Students File Title IX Suit Against Yale

The suit concerns sexual harassment claims.

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    NEWSLETTERS

    ASSOCIATED PRESS

    In October 2010, members of the Yale chapter of Delta Kappa Epsilon stood on the Old Campus and shouted "No means yes," and other derogatory remarks aimed at women.

    Now, a group of 16 students who say that the university administration failed to properly address the situation filed a complaint with the Department of Education's Office of Civil Rights, claiming the school is in violation of the laws set forth by Title IX.

    "No person in the United States shall, on the basis of sex, be excluded from participation in, be denied benefits of, or be subjected to discrimination under any education program or activity receiving Federal financial assistance," Title IX states.

    While the suit sites this particular incident, it is not the first time the university has dealt with such accusations. Previous accounts of sexual harassment and misconduct have plagued the school, including a 2008 incident in which pledges of the Zeta Psi fraternity held up signs that read, "We Love Yale Sluts."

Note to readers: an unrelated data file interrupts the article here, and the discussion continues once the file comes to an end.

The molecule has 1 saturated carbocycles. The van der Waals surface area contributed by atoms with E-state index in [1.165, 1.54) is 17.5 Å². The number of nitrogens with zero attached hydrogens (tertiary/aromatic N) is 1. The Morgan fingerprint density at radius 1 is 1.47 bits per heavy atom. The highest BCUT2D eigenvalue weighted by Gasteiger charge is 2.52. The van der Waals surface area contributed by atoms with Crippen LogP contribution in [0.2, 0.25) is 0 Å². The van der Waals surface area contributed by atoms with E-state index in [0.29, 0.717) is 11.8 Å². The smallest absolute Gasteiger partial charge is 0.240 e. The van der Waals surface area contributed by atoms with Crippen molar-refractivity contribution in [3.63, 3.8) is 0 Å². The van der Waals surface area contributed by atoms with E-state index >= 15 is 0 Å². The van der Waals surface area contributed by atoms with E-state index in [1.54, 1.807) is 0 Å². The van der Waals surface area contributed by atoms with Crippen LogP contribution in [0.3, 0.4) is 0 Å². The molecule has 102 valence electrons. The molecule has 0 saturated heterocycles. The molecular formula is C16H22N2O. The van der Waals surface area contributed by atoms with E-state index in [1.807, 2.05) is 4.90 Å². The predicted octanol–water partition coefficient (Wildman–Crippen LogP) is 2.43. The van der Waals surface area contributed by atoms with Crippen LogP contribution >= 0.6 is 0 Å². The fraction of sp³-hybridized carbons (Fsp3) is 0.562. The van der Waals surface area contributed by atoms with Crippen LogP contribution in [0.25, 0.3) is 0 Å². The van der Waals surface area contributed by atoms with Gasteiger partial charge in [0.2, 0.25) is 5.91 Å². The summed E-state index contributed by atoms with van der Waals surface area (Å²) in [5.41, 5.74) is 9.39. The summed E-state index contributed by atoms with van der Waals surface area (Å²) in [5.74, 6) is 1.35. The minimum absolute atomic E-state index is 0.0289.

The university formed a grievance board for student complaints of sexual harassment, however, the students who filed the suit with the federal government said the school still fails to adequately address the problems brought before them.

    In response to the suit, the Department of Education's OCR will open an investigation to review Yale's policies regarding sexual harassment and sexual assault. 

    Yale responded to the complaint Friday.

    "We will respond fully to the investigation, and cooperate with the Office of Civil Rights," Yale spokesperson Tom Conroy said.  "Yale takes extremely seriously all allegations of sexual harassment and sexual misconduct, including allegations of a 'hostile environment'."